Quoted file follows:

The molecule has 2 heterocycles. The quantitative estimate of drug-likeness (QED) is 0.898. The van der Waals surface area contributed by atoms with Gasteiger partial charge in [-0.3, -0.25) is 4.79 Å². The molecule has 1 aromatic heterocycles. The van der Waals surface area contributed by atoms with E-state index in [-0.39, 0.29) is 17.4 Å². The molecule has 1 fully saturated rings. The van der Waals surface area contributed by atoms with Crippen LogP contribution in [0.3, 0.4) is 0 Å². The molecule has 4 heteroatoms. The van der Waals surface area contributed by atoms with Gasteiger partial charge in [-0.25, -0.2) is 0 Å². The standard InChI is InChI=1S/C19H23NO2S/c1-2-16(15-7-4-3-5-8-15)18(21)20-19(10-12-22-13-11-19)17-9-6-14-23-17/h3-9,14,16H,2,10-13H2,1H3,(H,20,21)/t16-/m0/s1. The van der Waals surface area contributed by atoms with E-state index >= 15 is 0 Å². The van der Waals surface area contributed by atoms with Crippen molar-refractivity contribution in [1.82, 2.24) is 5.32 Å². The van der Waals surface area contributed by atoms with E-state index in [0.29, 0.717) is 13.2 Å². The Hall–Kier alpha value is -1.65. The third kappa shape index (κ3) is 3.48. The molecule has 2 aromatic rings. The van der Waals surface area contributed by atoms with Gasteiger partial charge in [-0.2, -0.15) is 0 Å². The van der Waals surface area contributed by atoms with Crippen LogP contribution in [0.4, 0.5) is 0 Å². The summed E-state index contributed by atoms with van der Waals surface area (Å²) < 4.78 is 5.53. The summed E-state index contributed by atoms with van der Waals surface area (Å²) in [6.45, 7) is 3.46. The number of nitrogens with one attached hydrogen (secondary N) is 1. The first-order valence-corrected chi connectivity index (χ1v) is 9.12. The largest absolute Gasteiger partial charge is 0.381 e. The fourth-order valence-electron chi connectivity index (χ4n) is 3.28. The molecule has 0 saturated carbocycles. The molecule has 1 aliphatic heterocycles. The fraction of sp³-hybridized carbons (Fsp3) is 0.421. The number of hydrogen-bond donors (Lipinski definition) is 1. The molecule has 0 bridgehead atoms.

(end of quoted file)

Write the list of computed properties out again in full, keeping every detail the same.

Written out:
The molecule has 2 heterocycles. The quantitative estimate of drug-likeness (QED) is 0.898. The van der Waals surface area contributed by atoms with Gasteiger partial charge in [-0.3, -0.25) is 4.79 Å². The molecule has 1 aromatic heterocycles. The van der Waals surface area contributed by atoms with E-state index in [-0.39, 0.29) is 17.4 Å². The molecule has 1 fully saturated rings. The van der Waals surface area contributed by atoms with Crippen LogP contribution in [0.3, 0.4) is 0 Å². The molecule has 4 heteroatoms. The van der Waals surface area contributed by atoms with Gasteiger partial charge in [-0.25, -0.2) is 0 Å². The standard InChI is InChI=1S/C19H23NO2S/c1-2-16(15-7-4-3-5-8-15)18(21)20-19(10-12-22-13-11-19)17-9-6-14-23-17/h3-9,14,16H,2,10-13H2,1H3,(H,20,21)/t16-/m0/s1. The van der Waals surface area contributed by atoms with E-state index >= 15 is 0 Å². The van der Waals surface area contributed by atoms with Crippen molar-refractivity contribution in [1.82, 2.24) is 5.32 Å². The van der Waals surface area contributed by atoms with E-state index in [0.29, 0.717) is 13.2 Å². The Hall–Kier alpha value is -1.65. The third kappa shape index (κ3) is 3.48. The molecule has 2 aromatic rings. The van der Waals surface area contributed by atoms with Gasteiger partial charge in [-0.2, -0.15) is 0 Å². The van der Waals surface area contributed by atoms with Crippen LogP contribution in [0.4, 0.5) is 0 Å². The summed E-state index contributed by atoms with van der Waals surface area (Å²) < 4.78 is 5.53. The summed E-state index contributed by atoms with van der Waals surface area (Å²) in [6.45, 7) is 3.46. The number of nitrogens with one attached hydrogen (secondary N) is 1. The first-order valence-corrected chi connectivity index (χ1v) is 9.12. The largest absolute Gasteiger partial charge is 0.381 e. The fourth-order valence-electron chi connectivity index (χ4n) is 3.28. The molecule has 0 saturated carbocycles. The molecule has 1 aliphatic heterocycles. The fraction of sp³-hybridized carbons (Fsp3) is 0.421. The number of hydrogen-bond donors (Lipinski definition) is 1. The molecule has 0 bridgehead atoms.